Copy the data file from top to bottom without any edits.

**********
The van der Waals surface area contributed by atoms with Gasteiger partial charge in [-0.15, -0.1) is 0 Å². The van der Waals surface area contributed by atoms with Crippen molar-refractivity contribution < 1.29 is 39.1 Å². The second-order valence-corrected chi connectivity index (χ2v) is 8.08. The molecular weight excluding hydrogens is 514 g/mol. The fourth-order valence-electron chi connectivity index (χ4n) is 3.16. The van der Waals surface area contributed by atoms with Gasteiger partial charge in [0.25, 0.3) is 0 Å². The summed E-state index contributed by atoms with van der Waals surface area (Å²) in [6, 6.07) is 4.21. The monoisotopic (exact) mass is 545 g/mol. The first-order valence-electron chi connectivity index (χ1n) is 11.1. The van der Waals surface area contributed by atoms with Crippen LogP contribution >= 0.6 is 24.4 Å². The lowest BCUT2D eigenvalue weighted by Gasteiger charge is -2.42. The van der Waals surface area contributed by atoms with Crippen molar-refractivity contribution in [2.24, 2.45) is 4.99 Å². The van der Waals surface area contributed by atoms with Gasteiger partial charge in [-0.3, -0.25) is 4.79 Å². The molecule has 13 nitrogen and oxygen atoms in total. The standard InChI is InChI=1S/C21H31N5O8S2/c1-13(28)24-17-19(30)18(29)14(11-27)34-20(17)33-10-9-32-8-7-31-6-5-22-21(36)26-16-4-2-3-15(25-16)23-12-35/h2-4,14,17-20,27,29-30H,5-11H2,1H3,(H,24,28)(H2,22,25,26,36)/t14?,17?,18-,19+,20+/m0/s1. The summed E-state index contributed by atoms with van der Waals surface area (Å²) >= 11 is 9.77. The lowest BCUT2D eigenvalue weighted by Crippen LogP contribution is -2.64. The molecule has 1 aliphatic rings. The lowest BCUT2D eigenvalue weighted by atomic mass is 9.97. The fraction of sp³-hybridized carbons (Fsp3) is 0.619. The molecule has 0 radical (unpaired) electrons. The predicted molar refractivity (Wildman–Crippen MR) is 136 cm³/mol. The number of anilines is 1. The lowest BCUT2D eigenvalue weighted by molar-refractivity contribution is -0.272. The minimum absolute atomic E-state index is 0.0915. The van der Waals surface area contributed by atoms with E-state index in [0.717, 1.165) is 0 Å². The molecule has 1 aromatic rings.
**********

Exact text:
The van der Waals surface area contributed by atoms with Gasteiger partial charge in [-0.15, -0.1) is 0 Å². The van der Waals surface area contributed by atoms with Crippen molar-refractivity contribution < 1.29 is 39.1 Å². The second-order valence-corrected chi connectivity index (χ2v) is 8.08. The molecular weight excluding hydrogens is 514 g/mol. The fourth-order valence-electron chi connectivity index (χ4n) is 3.16. The van der Waals surface area contributed by atoms with Gasteiger partial charge in [0.25, 0.3) is 0 Å². The summed E-state index contributed by atoms with van der Waals surface area (Å²) in [6, 6.07) is 4.21. The monoisotopic (exact) mass is 545 g/mol. The first-order valence-electron chi connectivity index (χ1n) is 11.1. The van der Waals surface area contributed by atoms with Crippen LogP contribution >= 0.6 is 24.4 Å². The lowest BCUT2D eigenvalue weighted by Gasteiger charge is -2.42. The van der Waals surface area contributed by atoms with Crippen molar-refractivity contribution in [2.24, 2.45) is 4.99 Å². The van der Waals surface area contributed by atoms with Gasteiger partial charge in [-0.3, -0.25) is 4.79 Å². The molecule has 13 nitrogen and oxygen atoms in total. The standard InChI is InChI=1S/C21H31N5O8S2/c1-13(28)24-17-19(30)18(29)14(11-27)34-20(17)33-10-9-32-8-7-31-6-5-22-21(36)26-16-4-2-3-15(25-16)23-12-35/h2-4,14,17-20,27,29-30H,5-11H2,1H3,(H,24,28)(H2,22,25,26,36)/t14?,17?,18-,19+,20+/m0/s1. The summed E-state index contributed by atoms with van der Waals surface area (Å²) >= 11 is 9.77. The lowest BCUT2D eigenvalue weighted by Crippen LogP contribution is -2.64. The molecule has 1 aliphatic rings. The lowest BCUT2D eigenvalue weighted by atomic mass is 9.97. The fraction of sp³-hybridized carbons (Fsp3) is 0.619. The molecule has 0 radical (unpaired) electrons. The predicted molar refractivity (Wildman–Crippen MR) is 136 cm³/mol. The number of anilines is 1. The lowest BCUT2D eigenvalue weighted by molar-refractivity contribution is -0.272. The minimum absolute atomic E-state index is 0.0915. The van der Waals surface area contributed by atoms with E-state index in [0.717, 1.165) is 0 Å². The molecule has 1 aromatic rings.